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Lake County is a county located in the state of South Dakota. Based on the 2010 census, the population was 11,200. Its county seat is Madison. The county was formed in 1873.
Lake is named for the region's many lakes.
County QuickFacts: CensusBureau Quick Facts
Lake County was created by a legislative act of January 1873 and named because of many beautiful lakes that lie within the boundaries of the county. The county Commissioners were appointed by the Governor in September 1873 and Madison (Old Madison), located on the bank of Lake Madison, was made the county seat.
As reported by the Census Bureau, the county has a total area of 575 square miles (1,489 km2), of which, 563 square miles (1,459 km2) of it is land and 12 square miles (31 km2) of it (2.06%) is water.
This county is situated between the Big Sioux and Vermillion valleys, one county removed from the Minnesota line, and bounded on the north by Brookings and Kingsbury counties, on the south by McCook and Minnehaha, on the east by Moody, and on the west by Miner County. The seventh guide meridian of the surveys passes through the center of the county. The county is theoretically an exact square, containing sixteen congressional town, with an area of 576 square miles or 368,640 acres. The topography is described by one writer as being "nothing if not picturesque." The county was named from the fact that it includes a large number of small lakes within its boundaries. The largest of these is Lake Madison in the southeast part of the county, covering an area of about 2,000 acres, and abounding in fine scenery. It is about four miles in length and affords great sport for hunters and fishermen, its waters being stocked with excellent fish, and in the proper seasons swarming with wild fowl. The other principal bodies of water are Brant Lake in Town 105, Range 51, covering a section or more, with much the same characteristics as Lake Madison, and Lake Herman in Town 106, Range 53, about the same size as Brant Lake. Groves of timber are found around the margins of these lakes, and the shores are either beautiful sandy beaches or abruptly rising banks. The principal streams are Battle Creek, which drains the northeastern portions of the county and discharges into the Big Sioux River in Brookings County; Skunk Creek, another branch of the Big Sioux which drains the southeastern portion, and the east fork of the Vermillion River, which drains the western portions and unites with the west fork at Parker in Turner County. The county generally is a rolling or gently undulating prairie, broken by the river and creek valleys, and the basins of the numerous lakes. The soil is a dark-colored sandy loam with the usual substratum of clay, and very productive, every kind of small grain and vegetables doing well. Stock raising is a specialty along the Vermillion River, where there are some large ranches.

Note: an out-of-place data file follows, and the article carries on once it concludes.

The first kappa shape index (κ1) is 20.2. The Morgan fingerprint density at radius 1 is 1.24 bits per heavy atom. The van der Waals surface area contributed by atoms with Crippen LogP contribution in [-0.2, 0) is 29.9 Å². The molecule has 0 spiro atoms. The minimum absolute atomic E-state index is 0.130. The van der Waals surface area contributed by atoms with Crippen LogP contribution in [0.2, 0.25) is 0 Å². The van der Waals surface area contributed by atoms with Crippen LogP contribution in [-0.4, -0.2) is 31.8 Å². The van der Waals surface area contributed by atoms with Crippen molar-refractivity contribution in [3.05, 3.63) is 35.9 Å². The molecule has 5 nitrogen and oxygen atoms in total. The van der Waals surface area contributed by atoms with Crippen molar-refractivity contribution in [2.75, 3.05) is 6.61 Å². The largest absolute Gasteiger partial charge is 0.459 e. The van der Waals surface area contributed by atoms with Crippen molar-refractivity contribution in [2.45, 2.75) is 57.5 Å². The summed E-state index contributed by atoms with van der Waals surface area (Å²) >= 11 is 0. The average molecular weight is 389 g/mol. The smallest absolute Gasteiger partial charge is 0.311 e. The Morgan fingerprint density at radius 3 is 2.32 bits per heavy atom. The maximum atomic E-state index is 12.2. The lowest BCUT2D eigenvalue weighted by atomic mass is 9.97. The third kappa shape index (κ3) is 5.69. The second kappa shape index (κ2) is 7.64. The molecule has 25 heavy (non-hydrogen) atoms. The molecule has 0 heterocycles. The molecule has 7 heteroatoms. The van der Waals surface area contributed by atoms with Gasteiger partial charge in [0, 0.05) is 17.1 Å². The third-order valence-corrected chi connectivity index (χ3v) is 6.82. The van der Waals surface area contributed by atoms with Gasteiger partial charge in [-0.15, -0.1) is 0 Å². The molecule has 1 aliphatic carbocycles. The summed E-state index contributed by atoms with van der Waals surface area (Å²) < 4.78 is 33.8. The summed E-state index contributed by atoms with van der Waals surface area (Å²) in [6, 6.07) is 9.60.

Bordering counties are as follows: